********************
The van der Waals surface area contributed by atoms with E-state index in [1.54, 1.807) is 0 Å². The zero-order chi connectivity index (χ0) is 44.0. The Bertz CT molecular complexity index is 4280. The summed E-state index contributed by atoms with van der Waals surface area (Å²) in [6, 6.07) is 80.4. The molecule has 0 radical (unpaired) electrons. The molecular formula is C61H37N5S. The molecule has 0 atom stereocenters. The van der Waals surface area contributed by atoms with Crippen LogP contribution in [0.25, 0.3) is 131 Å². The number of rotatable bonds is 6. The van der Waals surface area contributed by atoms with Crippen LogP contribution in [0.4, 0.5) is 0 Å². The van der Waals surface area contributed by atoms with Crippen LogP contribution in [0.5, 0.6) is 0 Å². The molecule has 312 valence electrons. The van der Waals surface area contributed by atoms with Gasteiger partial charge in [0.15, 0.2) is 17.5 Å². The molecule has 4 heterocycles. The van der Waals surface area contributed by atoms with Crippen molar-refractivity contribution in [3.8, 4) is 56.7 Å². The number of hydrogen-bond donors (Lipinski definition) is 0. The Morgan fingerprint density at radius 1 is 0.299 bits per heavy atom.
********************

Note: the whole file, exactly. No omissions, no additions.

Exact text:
The van der Waals surface area contributed by atoms with E-state index in [1.54, 1.807) is 0 Å². The zero-order chi connectivity index (χ0) is 44.0. The Bertz CT molecular complexity index is 4280. The summed E-state index contributed by atoms with van der Waals surface area (Å²) in [6, 6.07) is 80.4. The molecule has 0 radical (unpaired) electrons. The molecular formula is C61H37N5S. The molecule has 0 atom stereocenters. The van der Waals surface area contributed by atoms with Crippen LogP contribution in [0.25, 0.3) is 131 Å². The number of rotatable bonds is 6. The van der Waals surface area contributed by atoms with Crippen LogP contribution in [0.4, 0.5) is 0 Å². The van der Waals surface area contributed by atoms with Crippen LogP contribution in [0.5, 0.6) is 0 Å². The molecule has 312 valence electrons. The van der Waals surface area contributed by atoms with Gasteiger partial charge in [0.15, 0.2) is 17.5 Å². The molecule has 4 heterocycles. The van der Waals surface area contributed by atoms with Crippen molar-refractivity contribution in [3.8, 4) is 56.7 Å². The number of hydrogen-bond donors (Lipinski definition) is 0. The Morgan fingerprint density at radius 1 is 0.299 bits per heavy atom.